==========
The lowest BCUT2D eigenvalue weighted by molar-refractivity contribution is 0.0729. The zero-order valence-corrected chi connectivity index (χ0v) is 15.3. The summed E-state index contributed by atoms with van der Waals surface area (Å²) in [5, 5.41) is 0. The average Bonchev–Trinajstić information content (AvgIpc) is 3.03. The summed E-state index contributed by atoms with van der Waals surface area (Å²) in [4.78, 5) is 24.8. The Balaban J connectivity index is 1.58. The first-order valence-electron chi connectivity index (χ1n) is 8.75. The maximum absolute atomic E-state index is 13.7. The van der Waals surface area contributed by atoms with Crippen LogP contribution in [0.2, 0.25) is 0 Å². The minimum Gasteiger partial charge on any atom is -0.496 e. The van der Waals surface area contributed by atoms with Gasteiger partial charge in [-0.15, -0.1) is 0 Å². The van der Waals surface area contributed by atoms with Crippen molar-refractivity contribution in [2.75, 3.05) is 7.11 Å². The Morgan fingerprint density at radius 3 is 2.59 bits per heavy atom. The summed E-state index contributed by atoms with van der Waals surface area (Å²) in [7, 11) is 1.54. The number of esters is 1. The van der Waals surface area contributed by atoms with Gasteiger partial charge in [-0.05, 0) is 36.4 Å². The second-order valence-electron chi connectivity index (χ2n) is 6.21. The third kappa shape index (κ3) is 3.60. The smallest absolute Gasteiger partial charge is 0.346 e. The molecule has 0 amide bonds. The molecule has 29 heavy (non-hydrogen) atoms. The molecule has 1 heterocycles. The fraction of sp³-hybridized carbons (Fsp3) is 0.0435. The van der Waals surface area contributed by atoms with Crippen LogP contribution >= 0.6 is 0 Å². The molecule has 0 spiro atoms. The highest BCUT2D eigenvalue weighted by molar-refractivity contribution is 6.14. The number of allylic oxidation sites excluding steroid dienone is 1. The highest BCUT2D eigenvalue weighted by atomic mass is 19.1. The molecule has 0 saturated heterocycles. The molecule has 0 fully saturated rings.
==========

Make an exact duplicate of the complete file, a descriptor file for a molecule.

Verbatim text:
The lowest BCUT2D eigenvalue weighted by molar-refractivity contribution is 0.0729. The zero-order valence-corrected chi connectivity index (χ0v) is 15.3. The summed E-state index contributed by atoms with van der Waals surface area (Å²) in [5, 5.41) is 0. The average Bonchev–Trinajstić information content (AvgIpc) is 3.03. The summed E-state index contributed by atoms with van der Waals surface area (Å²) in [4.78, 5) is 24.8. The Balaban J connectivity index is 1.58. The first-order valence-electron chi connectivity index (χ1n) is 8.75. The maximum absolute atomic E-state index is 13.7. The van der Waals surface area contributed by atoms with Crippen LogP contribution in [0.2, 0.25) is 0 Å². The minimum Gasteiger partial charge on any atom is -0.496 e. The van der Waals surface area contributed by atoms with Gasteiger partial charge in [-0.15, -0.1) is 0 Å². The van der Waals surface area contributed by atoms with Crippen molar-refractivity contribution in [2.75, 3.05) is 7.11 Å². The Morgan fingerprint density at radius 3 is 2.59 bits per heavy atom. The summed E-state index contributed by atoms with van der Waals surface area (Å²) in [7, 11) is 1.54. The number of esters is 1. The van der Waals surface area contributed by atoms with Gasteiger partial charge in [-0.05, 0) is 36.4 Å². The second-order valence-electron chi connectivity index (χ2n) is 6.21. The third kappa shape index (κ3) is 3.60. The smallest absolute Gasteiger partial charge is 0.346 e. The molecule has 0 amide bonds. The molecule has 29 heavy (non-hydrogen) atoms. The molecule has 1 heterocycles. The fraction of sp³-hybridized carbons (Fsp3) is 0.0435. The van der Waals surface area contributed by atoms with Crippen LogP contribution >= 0.6 is 0 Å². The molecule has 0 spiro atoms. The highest BCUT2D eigenvalue weighted by molar-refractivity contribution is 6.14. The number of allylic oxidation sites excluding steroid dienone is 1. The highest BCUT2D eigenvalue weighted by atomic mass is 19.1. The molecule has 0 saturated heterocycles. The molecule has 0 fully saturated rings.